An Overview of the Enneagram Types

Enneagram Chart. The Strivings come mostly from Mario Sikora. The two-adjective descriptions are from the Enneagram Institute, as are most of the Type names.

Enneagram One, The Idealist, Striving to be Perfect.

At their best they are rational, dependable and highly principled. They care about doing the “right thing” and aligning their lives to their values. At average levels they tend to measure themselves and others against an internal standard of “shoulds,” and both they and the world tend to fall short of the mark. They are aware, or hyper-aware, of expectations. Under stress they become more rigid, critical and judgmental of themselves and others. They can also respond to acute stress by becoming moody, temperamental and self-pitying. They can project that others view them as bad or defective, or that others are flaky and irresponsible.

Enneagram Two, The Helper/Mentor, Striving to be Connected.

At their best they are empathetic, kind, compassionate, and caring. They naturally attune to others and enjoy being of service. At average levels they can “give to get” because their self-image and value depends on being viewed as “helpful.” Under stress they become more intrusive and blind to their own needs. They can also respond to acute stress by becoming angry and punishing of themselves and others. They can project that others see them as unlovable, or that others are self-absorbed and hypersensitive.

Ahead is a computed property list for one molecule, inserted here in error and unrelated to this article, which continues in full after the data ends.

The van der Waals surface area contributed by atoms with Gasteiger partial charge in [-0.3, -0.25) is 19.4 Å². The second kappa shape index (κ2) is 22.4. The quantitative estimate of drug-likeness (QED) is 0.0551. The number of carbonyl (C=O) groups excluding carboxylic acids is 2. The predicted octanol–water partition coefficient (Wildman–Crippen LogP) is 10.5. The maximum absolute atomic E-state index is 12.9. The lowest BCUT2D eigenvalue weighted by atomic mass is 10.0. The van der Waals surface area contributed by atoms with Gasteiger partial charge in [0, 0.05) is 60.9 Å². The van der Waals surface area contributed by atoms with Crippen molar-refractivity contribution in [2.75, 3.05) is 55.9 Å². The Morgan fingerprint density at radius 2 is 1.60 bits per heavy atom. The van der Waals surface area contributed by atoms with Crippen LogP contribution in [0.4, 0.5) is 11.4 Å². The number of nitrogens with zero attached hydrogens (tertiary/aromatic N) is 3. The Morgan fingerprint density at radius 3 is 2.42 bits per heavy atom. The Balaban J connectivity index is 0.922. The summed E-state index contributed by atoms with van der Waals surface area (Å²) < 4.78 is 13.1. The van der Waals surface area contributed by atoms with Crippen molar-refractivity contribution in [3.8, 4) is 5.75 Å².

Enneagram Three, The Achiever, Striving to be Outstanding

At their best they are authentic, high performing, adaptable, admirable and effective. At average levels they are constantly driven because their self-esteem lies in being viewed as outstanding by themselves and others. Under stress they become more chameleon-like (doing what they perceive it takes to be viewed the way they want to be seen), task-focused (at the expense of themselves and the people around them), and deceptive. They can also respond to acute stress by zoning out and detaching. They can project that others view them as worthless, or that others are anxious and insecure.

Enneagram Four, The Individualist, Striving to be Unique

At their best they are creative, unique, sensitive and deep. At average levels they can overly identify with negative feeling states (envy, past hurts and pain, and feeling misunderstood or unseen by others). Under stress they become more self-absorbed, envious, moody, and hypersensitive. They can also respond to acute stress by excessively taking care of others. They can project that others see them as having no significance, or that others are critical and heartless.

Enneagram Five, The Observer/Investigator, Striving to Know